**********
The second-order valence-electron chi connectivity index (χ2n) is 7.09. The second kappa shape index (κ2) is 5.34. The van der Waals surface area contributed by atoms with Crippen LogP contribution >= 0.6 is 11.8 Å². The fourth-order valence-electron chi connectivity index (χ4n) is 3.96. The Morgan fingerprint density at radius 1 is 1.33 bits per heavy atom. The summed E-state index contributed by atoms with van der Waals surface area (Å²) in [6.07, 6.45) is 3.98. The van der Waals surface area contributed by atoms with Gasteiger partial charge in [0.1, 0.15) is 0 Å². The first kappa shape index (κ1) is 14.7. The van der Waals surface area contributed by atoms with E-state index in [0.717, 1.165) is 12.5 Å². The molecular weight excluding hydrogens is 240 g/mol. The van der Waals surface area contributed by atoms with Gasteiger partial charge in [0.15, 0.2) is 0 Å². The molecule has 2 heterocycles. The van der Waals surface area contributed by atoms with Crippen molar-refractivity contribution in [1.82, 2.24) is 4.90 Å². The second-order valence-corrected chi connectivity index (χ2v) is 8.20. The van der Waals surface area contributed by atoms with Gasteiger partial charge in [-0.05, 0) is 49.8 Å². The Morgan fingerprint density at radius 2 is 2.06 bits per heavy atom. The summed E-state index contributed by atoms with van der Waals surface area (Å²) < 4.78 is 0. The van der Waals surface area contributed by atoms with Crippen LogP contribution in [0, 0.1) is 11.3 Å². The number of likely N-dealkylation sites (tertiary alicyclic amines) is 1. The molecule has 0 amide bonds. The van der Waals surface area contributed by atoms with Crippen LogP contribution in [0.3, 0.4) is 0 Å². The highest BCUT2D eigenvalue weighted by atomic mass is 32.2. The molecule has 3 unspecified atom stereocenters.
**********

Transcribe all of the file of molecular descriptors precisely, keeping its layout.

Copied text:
The second-order valence-electron chi connectivity index (χ2n) is 7.09. The second kappa shape index (κ2) is 5.34. The van der Waals surface area contributed by atoms with Crippen LogP contribution >= 0.6 is 11.8 Å². The fourth-order valence-electron chi connectivity index (χ4n) is 3.96. The Morgan fingerprint density at radius 1 is 1.33 bits per heavy atom. The summed E-state index contributed by atoms with van der Waals surface area (Å²) in [6.07, 6.45) is 3.98. The van der Waals surface area contributed by atoms with Gasteiger partial charge in [0.1, 0.15) is 0 Å². The first kappa shape index (κ1) is 14.7. The van der Waals surface area contributed by atoms with E-state index in [0.717, 1.165) is 12.5 Å². The molecular weight excluding hydrogens is 240 g/mol. The van der Waals surface area contributed by atoms with Gasteiger partial charge in [0.15, 0.2) is 0 Å². The molecule has 2 heterocycles. The van der Waals surface area contributed by atoms with Crippen molar-refractivity contribution in [1.82, 2.24) is 4.90 Å². The second-order valence-corrected chi connectivity index (χ2v) is 8.20. The van der Waals surface area contributed by atoms with Gasteiger partial charge in [-0.05, 0) is 49.8 Å². The Morgan fingerprint density at radius 2 is 2.06 bits per heavy atom. The summed E-state index contributed by atoms with van der Waals surface area (Å²) < 4.78 is 0. The van der Waals surface area contributed by atoms with Crippen LogP contribution in [0, 0.1) is 11.3 Å². The number of likely N-dealkylation sites (tertiary alicyclic amines) is 1. The molecule has 0 amide bonds. The van der Waals surface area contributed by atoms with Crippen LogP contribution in [0.3, 0.4) is 0 Å². The highest BCUT2D eigenvalue weighted by atomic mass is 32.2. The molecule has 3 unspecified atom stereocenters.